North Carolina Attorney General Josh Stein

In this Wednesday, March 22, 2017, file photo, North Carolina Attorney General Josh Stein speaks at a roundtable discussion at the Gastonia Police Department community room in Gastonia, North Carolina. Stein has filed an amicus brief defending the states’ ability to enforce state and federal consumer protection laws against student loan companies.

North Carolina Attorney General Josh Stein and 29 other attorneys general sent a letter to Education Secretary Betsy DeVos calling on her to help students who hold debt for schools that were closed unexpectedly.

The attorneys general want DeVos to release students who were enrolled at schools operated by Dream Center Education Holdings LLC from student debt.

“Dream Center failed to give students the information they needed to make decisions about their educational and financial future when their schools abruptly closed,” Stein said. “These students should not be on the hook for student debt caused by corporate mismanagement. Secretary DeVos can give these students a fresh start – I urge her to do so.”

Dream Center announced that it would be closing all of its North Carolina schools in July 2018. Stein stepped in and asked the center to provide a closing date, he said. But instead of doing so, school officials closed the school without making prior arrangements with the students, according to Stein.

Stein said Dream Center needed to provide the date and other pivotal information so that students could apply for a closed school discharge.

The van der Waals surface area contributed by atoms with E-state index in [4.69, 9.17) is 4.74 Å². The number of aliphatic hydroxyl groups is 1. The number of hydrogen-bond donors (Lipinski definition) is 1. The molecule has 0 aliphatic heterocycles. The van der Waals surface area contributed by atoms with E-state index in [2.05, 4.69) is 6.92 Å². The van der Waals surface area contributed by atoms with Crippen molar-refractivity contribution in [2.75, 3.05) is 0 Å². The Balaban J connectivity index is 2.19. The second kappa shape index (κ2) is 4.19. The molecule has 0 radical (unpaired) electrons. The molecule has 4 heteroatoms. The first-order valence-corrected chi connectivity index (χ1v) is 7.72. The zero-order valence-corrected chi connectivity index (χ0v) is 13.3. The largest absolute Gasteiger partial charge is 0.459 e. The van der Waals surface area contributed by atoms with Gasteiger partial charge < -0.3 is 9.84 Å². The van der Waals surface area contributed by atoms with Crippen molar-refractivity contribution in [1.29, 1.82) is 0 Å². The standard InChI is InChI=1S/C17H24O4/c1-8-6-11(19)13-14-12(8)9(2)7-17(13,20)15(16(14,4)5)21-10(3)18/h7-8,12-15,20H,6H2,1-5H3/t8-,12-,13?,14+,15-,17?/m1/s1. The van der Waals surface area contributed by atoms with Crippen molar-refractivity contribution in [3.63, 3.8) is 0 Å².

The federal government allows students to be 100 percent exempted from their student loans if they were enrolled or on an approved leave of absence when a school closed or the school closed within 120 days after they withdrew. 

The attorneys general are asking DeVos to extend the eligibility period for the closed school discharge so that the reportedly tens of thousands of students affected could be released from the debt.

Attorneys general of California, Colorado, Connecticut, Delaware, District of Columbia, Florida, Hawaii, Idaho, Illinois, Iowa, Kentucky, Maine, Maryland, Massachusetts, Michigan, Mississippi, New Jersey, New Mexico, New York, Pennsylvania, Rhode Island, South Dakota, Tennessee, Vermont, Virginia, Washington and Wisconsin cosigned the letter.

“These closures prevented students from completing their programs of study, leaving borrowers with substantial student loan debt and nothing to show for it,” Stein said.

Staff Reporter

Nyamekye Daniel has been a journalist for three years. She was the managing editor for the South Florida Media Network and a staff writer for The Miami Times. Daniel's work has also appeared in the Sun-Sentinel, Miami Herald and The New York Times.